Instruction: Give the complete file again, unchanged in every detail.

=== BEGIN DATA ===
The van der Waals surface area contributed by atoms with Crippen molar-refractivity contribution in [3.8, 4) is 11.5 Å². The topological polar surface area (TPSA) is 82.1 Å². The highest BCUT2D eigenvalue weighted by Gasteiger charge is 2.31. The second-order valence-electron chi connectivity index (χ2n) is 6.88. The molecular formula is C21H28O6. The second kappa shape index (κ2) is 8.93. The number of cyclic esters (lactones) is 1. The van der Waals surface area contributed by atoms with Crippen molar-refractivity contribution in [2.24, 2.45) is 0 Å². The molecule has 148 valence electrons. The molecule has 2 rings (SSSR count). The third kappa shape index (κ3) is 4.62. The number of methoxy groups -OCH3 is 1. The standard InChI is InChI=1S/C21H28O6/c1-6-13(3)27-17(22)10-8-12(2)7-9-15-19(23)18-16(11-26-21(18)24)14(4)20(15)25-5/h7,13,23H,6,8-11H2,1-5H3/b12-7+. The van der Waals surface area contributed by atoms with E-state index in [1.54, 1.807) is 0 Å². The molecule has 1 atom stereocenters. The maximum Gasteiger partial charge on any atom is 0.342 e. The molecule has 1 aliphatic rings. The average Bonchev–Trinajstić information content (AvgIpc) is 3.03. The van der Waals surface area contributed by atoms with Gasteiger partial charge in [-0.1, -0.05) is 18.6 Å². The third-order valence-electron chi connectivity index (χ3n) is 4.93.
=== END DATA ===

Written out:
The van der Waals surface area contributed by atoms with Crippen molar-refractivity contribution in [3.8, 4) is 11.5 Å². The topological polar surface area (TPSA) is 82.1 Å². The highest BCUT2D eigenvalue weighted by Gasteiger charge is 2.31. The second-order valence-electron chi connectivity index (χ2n) is 6.88. The molecular formula is C21H28O6. The second kappa shape index (κ2) is 8.93. The number of cyclic esters (lactones) is 1. The van der Waals surface area contributed by atoms with Crippen molar-refractivity contribution in [2.24, 2.45) is 0 Å². The molecule has 148 valence electrons. The molecule has 2 rings (SSSR count). The third kappa shape index (κ3) is 4.62. The number of methoxy groups -OCH3 is 1. The standard InChI is InChI=1S/C21H28O6/c1-6-13(3)27-17(22)10-8-12(2)7-9-15-19(23)18-16(11-26-21(18)24)14(4)20(15)25-5/h7,13,23H,6,8-11H2,1-5H3/b12-7+. The van der Waals surface area contributed by atoms with E-state index in [1.54, 1.807) is 0 Å². The molecule has 1 atom stereocenters. The maximum Gasteiger partial charge on any atom is 0.342 e. The molecule has 1 aliphatic rings. The average Bonchev–Trinajstić information content (AvgIpc) is 3.03. The van der Waals surface area contributed by atoms with Gasteiger partial charge in [-0.1, -0.05) is 18.6 Å². The third-order valence-electron chi connectivity index (χ3n) is 4.93.